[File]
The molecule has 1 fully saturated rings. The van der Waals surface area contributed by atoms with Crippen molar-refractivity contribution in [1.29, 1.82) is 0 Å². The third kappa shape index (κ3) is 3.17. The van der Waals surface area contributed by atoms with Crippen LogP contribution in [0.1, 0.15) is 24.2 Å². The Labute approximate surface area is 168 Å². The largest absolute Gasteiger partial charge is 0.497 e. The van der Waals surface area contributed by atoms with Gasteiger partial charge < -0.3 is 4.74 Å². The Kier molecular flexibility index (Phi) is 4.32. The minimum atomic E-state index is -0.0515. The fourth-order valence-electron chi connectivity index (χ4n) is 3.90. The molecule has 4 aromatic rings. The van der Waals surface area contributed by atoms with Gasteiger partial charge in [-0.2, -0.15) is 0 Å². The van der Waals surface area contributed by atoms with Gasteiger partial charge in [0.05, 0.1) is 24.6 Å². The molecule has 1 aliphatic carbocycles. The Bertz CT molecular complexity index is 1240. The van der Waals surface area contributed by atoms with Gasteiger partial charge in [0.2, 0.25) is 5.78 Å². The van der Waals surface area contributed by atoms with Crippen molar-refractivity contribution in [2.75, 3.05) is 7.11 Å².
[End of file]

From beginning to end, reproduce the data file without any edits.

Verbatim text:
The molecule has 1 fully saturated rings. The van der Waals surface area contributed by atoms with Crippen molar-refractivity contribution in [1.29, 1.82) is 0 Å². The third kappa shape index (κ3) is 3.17. The van der Waals surface area contributed by atoms with Crippen LogP contribution in [0.1, 0.15) is 24.2 Å². The Labute approximate surface area is 168 Å². The largest absolute Gasteiger partial charge is 0.497 e. The van der Waals surface area contributed by atoms with Gasteiger partial charge < -0.3 is 4.74 Å². The Kier molecular flexibility index (Phi) is 4.32. The minimum atomic E-state index is -0.0515. The fourth-order valence-electron chi connectivity index (χ4n) is 3.90. The molecule has 4 aromatic rings. The van der Waals surface area contributed by atoms with Gasteiger partial charge in [-0.2, -0.15) is 0 Å². The van der Waals surface area contributed by atoms with Gasteiger partial charge in [0.05, 0.1) is 24.6 Å². The molecule has 1 aliphatic carbocycles. The Bertz CT molecular complexity index is 1240. The van der Waals surface area contributed by atoms with Gasteiger partial charge in [0.2, 0.25) is 5.78 Å². The van der Waals surface area contributed by atoms with Crippen molar-refractivity contribution in [2.75, 3.05) is 7.11 Å².